56 b. What does infringement of copyright and fair use mean to you? (Responses pertain to Research Question 1: What is the level of educators knowledge of copyright and fair use?) c. If a faculty member did infringe copyright laws, what would be the consequence to him/her personally? His/her department? His/her university? (Responses pertain to Research Question 1: What is the level of educators knowledge of copyright and fair use?) d. Over the past year, was there a time when you were undecided about using copyrighted materials as part of your web course content? Please describe the situation and how you reasoned through it. (Responses pertain to Research Que stion 3: Are post secondary educators deterred from infringing existing copyright and fair use policies in developing their online course materials? If so, what is their decision making process for deterrence?) 5. After the meeting, focus group members may pr int the archived Blackboard discussion and request a copy of the final research paper their comments generated. The cash incentive will be hand delivered to each participants on campus mailbox. Once data from the focus groups we re gathered, they were code d for simplification (reduced) to provide a means of content analysis (Appendix E ). The coding system was used for a) seeking relevant phenomena, b) collecting examples of these phenomena, and c) analyzing those phenomena to find commonalities, differences patterns and structures (Seidel and Kelle, 1995, 55 56). The codes were also used as heuristic devices for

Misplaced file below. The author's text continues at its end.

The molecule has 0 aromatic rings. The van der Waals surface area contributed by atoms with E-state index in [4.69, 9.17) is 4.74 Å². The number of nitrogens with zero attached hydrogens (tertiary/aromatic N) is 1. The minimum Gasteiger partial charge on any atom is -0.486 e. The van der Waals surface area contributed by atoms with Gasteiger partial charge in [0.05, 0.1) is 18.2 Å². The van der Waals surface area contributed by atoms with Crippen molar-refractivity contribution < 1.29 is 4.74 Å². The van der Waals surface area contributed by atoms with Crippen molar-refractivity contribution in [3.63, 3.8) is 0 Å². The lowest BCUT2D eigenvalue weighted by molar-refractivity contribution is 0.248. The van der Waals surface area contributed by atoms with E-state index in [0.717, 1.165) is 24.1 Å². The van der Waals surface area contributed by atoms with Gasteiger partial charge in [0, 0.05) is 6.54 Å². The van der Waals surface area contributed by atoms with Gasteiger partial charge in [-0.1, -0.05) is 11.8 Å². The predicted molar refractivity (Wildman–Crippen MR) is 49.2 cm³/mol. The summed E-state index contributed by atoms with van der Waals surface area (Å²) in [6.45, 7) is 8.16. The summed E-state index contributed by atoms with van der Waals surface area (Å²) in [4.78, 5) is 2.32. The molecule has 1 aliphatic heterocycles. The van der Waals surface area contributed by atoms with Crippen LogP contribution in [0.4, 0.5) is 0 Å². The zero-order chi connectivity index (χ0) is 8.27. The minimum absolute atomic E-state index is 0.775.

57 discovery (Seidel and Kelle, 1995, 58). Analysis was performed using a software application such as QSRs NVivo Nud*ist. Processes designed to cont rol the researchers bias wer e to make sure that the experimenter d id not know the subjects experience with web content design/development or fair use training prior to administering the focus group.
58 CHAPTER 4 RESULTS The objective of this dissertation wa s to investigate university faculty members knowledge of copyright and fair use laws and how this knowledge was applied to their online course content. The study applied research methodology in two forms: the first was an online survey to gather demogra phic and specific application knowledge, and the second was online focus group discussions to gather an understanding of the reasons for copyright infringement deterrence through natural dialog. In light of recent changes to copyright and fair use laws, pr imarily through the TEACH Act (S. 487) the following questions arose: 1) Do misperceptions for developing online course content as it relates to federal and state copyright and fair use laws vary across post secondary educators with regard to department, academic rank, gender, tenure or length of service? 2) Are post secondary educators deterred from infringing existing copyright and fair use policies in developing their online course materials? If so, what is their decision making process for deterrence? To answer these questions, an online survey instrument was adapted from a similar 2002 03 pilot tested online survey conducted by the researcher with faculty at 2 year colleges in Florida. In addition, the researcher developed and pilot tested a set of foc us group questions with graduate teaching assistants at the university under study. This chapter presents the results from the survey first, followed by the results from the focus group discussions.